The lady has a nine-year-old daughter
and they've both suffered from excessive noise
and other abuse from their next-door neighbour, day and night, for years.
I think it must have been about five or six in the morning,
and she was jumping and banging and running up and down,
I said, "I think it's unacceptable you're playing music this loud."
She said "Oh, come on then, bring it on."
Just got somebody who's quite vindictive and spiteful
and quite awful, really, and actually that is what I've
had to be living with since I don't know when.
I saw your neighbour earlier on today, actually. Right, OK.
She had an appointment with another agency.
It was here, at the local Probation Services office,
where Adge met the nightmare neighbour to issue her
with a formal written warning about her behaviour.
But she doesn't think she's done anything wrong.
She is in total denial of everything, frankly.
So all the allegations that have been made to her,
or made about her, by a number of different sources,
not just one individual, she totally denies them.
The warning was part of a brand-new Community Protection Notice,
a piece of legislation brought in
to help safeguard people's quality of life.
Now then, this is where you come into this process. Right.
And it's really, really important, OK?
Because you live here and I don't.
If she starts playing her music at stupid o'clock in the morning,
or whatever it may well be, and it's unacceptable,
I want you to ring us. Right, OK.
By doing that, then we should hopefully evidence that she
would breach the conditions that she's under, that she's signed.
We can then potentially go to the next stage,
which is then to issue her with a Community Protection Notice.
Right, OK. Right, so what's happened today is she's had this warning.
Warning, right. The next one is the actual notice itself,
it'll have exactly the same conditions.
If she breaches those again, then that becomes a criminal matter.
That's fine, because I was just thinking to myself
something needs to be done.
All right then, well, thank you very much. Cheers, Toni. Take care.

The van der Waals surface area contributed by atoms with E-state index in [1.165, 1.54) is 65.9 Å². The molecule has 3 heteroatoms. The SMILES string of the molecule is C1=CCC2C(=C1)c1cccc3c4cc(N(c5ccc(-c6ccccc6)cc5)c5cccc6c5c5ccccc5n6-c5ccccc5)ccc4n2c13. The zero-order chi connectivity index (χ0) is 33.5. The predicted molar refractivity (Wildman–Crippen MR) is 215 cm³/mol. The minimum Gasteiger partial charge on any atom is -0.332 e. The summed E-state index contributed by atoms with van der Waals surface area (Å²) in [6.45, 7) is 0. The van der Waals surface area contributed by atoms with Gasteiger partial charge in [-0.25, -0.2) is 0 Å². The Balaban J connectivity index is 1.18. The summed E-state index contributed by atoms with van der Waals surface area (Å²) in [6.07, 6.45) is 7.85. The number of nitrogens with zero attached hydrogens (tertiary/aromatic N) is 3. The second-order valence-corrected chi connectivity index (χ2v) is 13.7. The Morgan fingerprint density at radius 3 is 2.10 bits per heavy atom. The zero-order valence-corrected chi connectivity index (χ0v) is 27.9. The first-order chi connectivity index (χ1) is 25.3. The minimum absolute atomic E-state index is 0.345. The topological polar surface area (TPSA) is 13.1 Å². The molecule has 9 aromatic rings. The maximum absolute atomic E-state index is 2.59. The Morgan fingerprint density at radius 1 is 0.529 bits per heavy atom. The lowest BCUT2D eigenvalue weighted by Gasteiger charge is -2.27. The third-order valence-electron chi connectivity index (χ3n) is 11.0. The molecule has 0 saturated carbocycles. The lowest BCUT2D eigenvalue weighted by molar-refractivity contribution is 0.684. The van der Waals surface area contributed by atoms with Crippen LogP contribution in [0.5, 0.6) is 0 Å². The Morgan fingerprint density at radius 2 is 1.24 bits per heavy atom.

She's fed up to the eyeballs of the selfish, unwarranted,
unnecessary and unacceptable behaviour
of an individual that is seriously affecting her quality of life.
And why on earth should she put up with it?
So I'm going to do everything I can
to make sure that her and her daughter's life,
and everybody else for this matter, in this street here,
is made a little bit more bearable by challenging the behaviour
that has caused all of this trouble.
A day later, and the beleaguered woman
has already been in touch with Adge again.
Her neighbour has been out in the garden, shouting and swearing,
in violation of the warning she received.
Now, Adge is going to serve her
with the official Community Protection Notice.
If she breaks the terms of this,
she will be committing a criminal offence and will be arrested.
I wasn't expecting, less than 24 hours later,
to be now going to her house again
to issue her with a Community Protection Notice,
which is the next stage up.
but, I have to confess, not particularly surprising.
The difference between this one and the one that I served on her
yesterday was this had Community Protection Notice - Warning.
So, it does what it says on the tin, you know. So she breached that.
HE KNOCKS LOUDLY
Think she heard that?
Carla, it's PC Secker, could you open the door for me?
Could have sworn I heard something in there then.
So bloody frustrating, has to say.
Adge is convinced that the woman is inside
but, unable to get her to show her face, he goes next door.
Hello. Hello. Is she in?
I can hear the banging. That's me knocking on the door.
Oh, no, this was other banging that I could hear,
which is coming from that side.
But she is, she is in there.
Well, I'll keep banging on her door then.
Yeah, cos she was... Cos when I came in earlier,
I could hear her in there and I was just...
All right. I've got to do that statement from you anyway, OK?
Yeah, I know. So, two things - shut the door.
Second thing, get the kettle on, I'll be round shortly.
THEY LAUGH All right?
Right, Carla, I just need to speak to you, please.
But ignoring me and not answering the door
is making yourself look a bit silly.
So come and open the door, I know you're in there.